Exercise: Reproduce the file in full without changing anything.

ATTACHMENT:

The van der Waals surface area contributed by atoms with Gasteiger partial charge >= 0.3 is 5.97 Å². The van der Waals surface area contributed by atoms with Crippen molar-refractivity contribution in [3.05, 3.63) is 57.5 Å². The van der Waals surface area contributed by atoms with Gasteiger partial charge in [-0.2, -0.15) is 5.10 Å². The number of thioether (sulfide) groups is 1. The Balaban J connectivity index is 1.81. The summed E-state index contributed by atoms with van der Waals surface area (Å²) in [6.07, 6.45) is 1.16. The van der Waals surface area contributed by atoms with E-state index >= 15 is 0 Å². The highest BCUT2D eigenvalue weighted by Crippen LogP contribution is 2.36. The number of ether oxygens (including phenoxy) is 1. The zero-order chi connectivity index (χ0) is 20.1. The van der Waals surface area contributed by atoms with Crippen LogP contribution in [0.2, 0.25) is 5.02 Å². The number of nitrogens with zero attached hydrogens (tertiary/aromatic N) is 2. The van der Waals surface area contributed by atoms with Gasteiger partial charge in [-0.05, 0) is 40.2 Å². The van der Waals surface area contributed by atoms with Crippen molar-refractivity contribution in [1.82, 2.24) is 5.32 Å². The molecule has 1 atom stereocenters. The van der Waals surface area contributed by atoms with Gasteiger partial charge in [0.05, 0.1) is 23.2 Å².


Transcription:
The van der Waals surface area contributed by atoms with Gasteiger partial charge >= 0.3 is 5.97 Å². The van der Waals surface area contributed by atoms with Crippen molar-refractivity contribution in [3.05, 3.63) is 57.5 Å². The van der Waals surface area contributed by atoms with Gasteiger partial charge in [-0.2, -0.15) is 5.10 Å². The number of thioether (sulfide) groups is 1. The Balaban J connectivity index is 1.81. The summed E-state index contributed by atoms with van der Waals surface area (Å²) in [6.07, 6.45) is 1.16. The van der Waals surface area contributed by atoms with E-state index >= 15 is 0 Å². The highest BCUT2D eigenvalue weighted by Crippen LogP contribution is 2.36. The number of ether oxygens (including phenoxy) is 1. The zero-order chi connectivity index (χ0) is 20.1. The van der Waals surface area contributed by atoms with Crippen LogP contribution in [0.2, 0.25) is 5.02 Å². The number of nitrogens with zero attached hydrogens (tertiary/aromatic N) is 2. The van der Waals surface area contributed by atoms with Gasteiger partial charge in [-0.05, 0) is 40.2 Å². The van der Waals surface area contributed by atoms with Crippen molar-refractivity contribution in [1.82, 2.24) is 5.32 Å². The molecule has 1 atom stereocenters. The van der Waals surface area contributed by atoms with Gasteiger partial charge in [0.05, 0.1) is 23.2 Å².